New Member
Jul 7, 2014
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What information exactly is hidden in the masternodeprivkey? I've always wanted to know that :D
 

Ryan Taylor

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Jul 3, 2014
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I have no idea. Honestly, I don't think it contains any "information" per se, but rather just serves as a private key to link the local and remote wallet securely.
 

vertoe

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Mar 28, 2014
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What information exactly is hidden in the masternodeprivkey? I've always wanted to know that :D
Let me quote eduffield:
Masternodes now sign their 1000DRK vin for the first message to the network, then they specific a second pubkey that they will sign all further messages with. This second signing key must be specified for all masternodes in the configuration with the option "masternodeprivkey"

To generate a key, boot up the client and execute the command "masternode genkey" and then take the output and put it in the configuration like this "masternodeprivkey=COMMANDOUTPUT. There is also a new protocol command called "dseep" which is signed with this secondary key. This key will never be used in the wallet and is generated randomly.
And flare:
As far as i understood eduffield regarding the masternodeprivkey, the key is randomly generated and never used in the wallet.
So even if someone gets access to this key, he will not have access to your 1000DRK vin.
Nevertheless the attacker might use the key to sign messages to the network, so he could presumly register a new pubkey/IP combination to hijack payouts - but i have not thought through all implications of this attack-vector and if it's feasable - or if Evan has already countermeasures in place (he is usually very good at this :) )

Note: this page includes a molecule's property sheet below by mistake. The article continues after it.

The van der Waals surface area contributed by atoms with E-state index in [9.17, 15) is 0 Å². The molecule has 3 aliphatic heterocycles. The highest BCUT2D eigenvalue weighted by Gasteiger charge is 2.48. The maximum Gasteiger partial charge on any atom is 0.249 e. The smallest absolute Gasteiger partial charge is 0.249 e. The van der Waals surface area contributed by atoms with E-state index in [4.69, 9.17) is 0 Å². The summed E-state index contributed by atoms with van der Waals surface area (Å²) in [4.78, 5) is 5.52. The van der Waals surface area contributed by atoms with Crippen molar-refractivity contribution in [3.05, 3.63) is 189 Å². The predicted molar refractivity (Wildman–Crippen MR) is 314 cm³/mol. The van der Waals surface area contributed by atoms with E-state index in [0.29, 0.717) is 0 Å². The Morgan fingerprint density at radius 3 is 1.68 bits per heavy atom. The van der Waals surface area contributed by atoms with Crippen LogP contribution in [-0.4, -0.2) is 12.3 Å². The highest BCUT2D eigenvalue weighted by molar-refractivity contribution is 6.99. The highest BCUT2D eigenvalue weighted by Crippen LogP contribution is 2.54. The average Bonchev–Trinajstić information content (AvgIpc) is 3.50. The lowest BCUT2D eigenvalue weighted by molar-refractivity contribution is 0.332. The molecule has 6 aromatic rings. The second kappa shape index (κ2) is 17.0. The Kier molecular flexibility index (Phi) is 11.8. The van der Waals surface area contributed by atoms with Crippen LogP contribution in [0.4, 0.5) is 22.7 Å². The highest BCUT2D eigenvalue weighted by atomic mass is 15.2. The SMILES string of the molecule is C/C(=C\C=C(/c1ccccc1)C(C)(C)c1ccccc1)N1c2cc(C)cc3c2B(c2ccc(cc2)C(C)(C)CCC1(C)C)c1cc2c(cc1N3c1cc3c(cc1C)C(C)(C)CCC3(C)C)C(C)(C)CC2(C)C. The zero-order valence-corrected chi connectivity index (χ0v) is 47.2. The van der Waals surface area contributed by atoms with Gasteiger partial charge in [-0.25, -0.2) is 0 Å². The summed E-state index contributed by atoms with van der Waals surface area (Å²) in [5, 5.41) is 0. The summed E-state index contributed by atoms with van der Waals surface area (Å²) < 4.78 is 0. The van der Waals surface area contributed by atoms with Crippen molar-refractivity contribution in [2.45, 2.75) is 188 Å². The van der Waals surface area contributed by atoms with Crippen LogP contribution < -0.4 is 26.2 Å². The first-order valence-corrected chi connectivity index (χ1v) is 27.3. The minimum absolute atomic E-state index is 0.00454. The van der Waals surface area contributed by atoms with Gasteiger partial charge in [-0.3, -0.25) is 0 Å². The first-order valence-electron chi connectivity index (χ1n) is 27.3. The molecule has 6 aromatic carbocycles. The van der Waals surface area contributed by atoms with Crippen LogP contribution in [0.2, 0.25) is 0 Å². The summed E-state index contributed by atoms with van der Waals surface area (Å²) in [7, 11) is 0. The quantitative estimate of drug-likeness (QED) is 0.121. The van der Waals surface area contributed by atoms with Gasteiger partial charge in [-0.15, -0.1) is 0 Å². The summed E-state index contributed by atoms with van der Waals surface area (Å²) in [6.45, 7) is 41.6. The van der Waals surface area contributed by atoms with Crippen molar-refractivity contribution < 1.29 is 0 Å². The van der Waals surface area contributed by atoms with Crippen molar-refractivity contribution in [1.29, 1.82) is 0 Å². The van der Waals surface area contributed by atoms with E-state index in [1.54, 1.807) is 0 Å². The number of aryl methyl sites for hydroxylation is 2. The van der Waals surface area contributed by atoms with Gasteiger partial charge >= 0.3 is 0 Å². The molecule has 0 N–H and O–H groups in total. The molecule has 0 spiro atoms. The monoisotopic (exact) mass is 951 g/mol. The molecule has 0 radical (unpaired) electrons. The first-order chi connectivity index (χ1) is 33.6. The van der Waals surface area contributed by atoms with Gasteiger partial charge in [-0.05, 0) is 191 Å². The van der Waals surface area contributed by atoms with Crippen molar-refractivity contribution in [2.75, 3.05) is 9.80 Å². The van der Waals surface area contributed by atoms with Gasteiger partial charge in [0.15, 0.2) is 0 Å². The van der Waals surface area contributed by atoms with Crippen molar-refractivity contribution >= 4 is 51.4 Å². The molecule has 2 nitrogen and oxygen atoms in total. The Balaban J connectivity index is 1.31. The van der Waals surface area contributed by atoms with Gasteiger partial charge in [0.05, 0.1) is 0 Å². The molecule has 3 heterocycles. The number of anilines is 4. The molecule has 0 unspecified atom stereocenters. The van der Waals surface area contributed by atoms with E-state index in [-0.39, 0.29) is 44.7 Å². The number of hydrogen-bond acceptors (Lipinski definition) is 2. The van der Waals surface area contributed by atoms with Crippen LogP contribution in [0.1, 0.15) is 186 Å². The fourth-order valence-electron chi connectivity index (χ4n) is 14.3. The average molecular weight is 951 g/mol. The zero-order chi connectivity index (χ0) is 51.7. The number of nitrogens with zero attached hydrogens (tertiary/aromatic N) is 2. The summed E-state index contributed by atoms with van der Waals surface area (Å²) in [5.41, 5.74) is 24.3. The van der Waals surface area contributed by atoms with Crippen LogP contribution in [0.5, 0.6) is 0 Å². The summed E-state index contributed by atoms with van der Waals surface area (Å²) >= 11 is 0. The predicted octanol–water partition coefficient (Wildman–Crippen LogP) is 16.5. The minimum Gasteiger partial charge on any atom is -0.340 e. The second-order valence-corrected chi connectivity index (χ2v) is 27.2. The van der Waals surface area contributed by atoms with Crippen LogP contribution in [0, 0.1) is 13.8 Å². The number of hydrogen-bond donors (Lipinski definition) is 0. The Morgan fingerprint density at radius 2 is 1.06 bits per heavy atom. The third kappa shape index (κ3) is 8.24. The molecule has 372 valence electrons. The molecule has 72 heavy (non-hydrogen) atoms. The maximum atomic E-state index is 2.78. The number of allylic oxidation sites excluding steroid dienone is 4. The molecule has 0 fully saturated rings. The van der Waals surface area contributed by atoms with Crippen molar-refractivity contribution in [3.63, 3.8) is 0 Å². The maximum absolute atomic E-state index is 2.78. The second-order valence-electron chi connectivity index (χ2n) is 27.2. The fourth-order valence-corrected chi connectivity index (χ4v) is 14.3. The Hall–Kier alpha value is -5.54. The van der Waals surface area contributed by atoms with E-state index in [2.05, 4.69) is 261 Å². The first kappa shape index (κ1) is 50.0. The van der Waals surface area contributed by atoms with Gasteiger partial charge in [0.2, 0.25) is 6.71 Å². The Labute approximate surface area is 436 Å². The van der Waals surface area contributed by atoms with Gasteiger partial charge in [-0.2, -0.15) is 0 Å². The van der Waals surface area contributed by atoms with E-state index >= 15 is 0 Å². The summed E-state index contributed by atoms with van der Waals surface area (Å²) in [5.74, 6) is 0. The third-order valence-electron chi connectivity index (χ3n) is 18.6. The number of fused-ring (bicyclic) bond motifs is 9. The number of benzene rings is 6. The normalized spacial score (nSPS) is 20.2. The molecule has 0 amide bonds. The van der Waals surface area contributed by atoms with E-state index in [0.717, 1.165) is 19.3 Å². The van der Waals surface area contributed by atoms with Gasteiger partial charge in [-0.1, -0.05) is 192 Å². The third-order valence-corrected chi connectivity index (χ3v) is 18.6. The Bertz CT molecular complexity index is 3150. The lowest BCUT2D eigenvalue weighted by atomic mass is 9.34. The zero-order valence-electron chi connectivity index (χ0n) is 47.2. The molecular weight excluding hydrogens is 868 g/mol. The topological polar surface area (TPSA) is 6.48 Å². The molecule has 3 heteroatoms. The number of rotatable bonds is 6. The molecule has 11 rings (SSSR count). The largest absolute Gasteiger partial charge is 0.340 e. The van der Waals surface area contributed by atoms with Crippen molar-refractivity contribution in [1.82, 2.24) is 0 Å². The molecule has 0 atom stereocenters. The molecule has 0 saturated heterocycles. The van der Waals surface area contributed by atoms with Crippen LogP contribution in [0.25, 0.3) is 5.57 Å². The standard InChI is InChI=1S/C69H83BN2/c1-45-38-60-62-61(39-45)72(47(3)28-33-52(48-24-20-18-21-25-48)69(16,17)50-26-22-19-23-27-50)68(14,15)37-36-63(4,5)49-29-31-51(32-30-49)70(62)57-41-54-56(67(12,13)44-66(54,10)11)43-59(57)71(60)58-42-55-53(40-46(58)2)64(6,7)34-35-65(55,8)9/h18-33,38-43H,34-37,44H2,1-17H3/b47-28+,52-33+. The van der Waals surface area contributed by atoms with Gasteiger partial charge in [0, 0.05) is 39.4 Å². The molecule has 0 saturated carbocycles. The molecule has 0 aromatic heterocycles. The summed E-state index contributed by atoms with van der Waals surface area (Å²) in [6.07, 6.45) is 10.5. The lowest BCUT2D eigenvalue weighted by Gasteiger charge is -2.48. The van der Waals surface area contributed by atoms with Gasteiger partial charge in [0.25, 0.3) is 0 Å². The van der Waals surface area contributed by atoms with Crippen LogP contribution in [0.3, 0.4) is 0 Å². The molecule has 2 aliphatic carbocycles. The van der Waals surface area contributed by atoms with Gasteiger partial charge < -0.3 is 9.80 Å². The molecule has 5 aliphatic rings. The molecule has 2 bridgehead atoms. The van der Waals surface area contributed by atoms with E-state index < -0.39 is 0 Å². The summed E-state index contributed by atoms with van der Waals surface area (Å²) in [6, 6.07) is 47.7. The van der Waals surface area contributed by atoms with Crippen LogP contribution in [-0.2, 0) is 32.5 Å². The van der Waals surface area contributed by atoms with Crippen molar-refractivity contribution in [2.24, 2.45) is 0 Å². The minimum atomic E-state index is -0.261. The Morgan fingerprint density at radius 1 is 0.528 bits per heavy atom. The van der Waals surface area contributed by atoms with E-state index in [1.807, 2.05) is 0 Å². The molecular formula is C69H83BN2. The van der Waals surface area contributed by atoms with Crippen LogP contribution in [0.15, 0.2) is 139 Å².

So the only thing that key can do is ping the network is say your node is alive, it can also remove it from the masternode list.
 
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tungfa

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Ahhhh ... i guess this is what I was looking for ?!
Tx guys ....>

Any pointers if/where i can find guide to migrate MN from one location (Australia - Iceland / example) to another (Amazon) for MAC ??

Tx
 

Ryan Taylor

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I just updated this woefully outdated guide as there are no other OSX-specific guides out there. Sorry for letting it fall out of service!

The only thing that this guide is missing is how to take advantage of the start-many and start-alias commands, which requires a masternode.conf file. Many other guides are here to walk the users through that process for other platforms, the only difference being the folder that it would go it on OSX. That folder is the same as where the dash.conf file is located.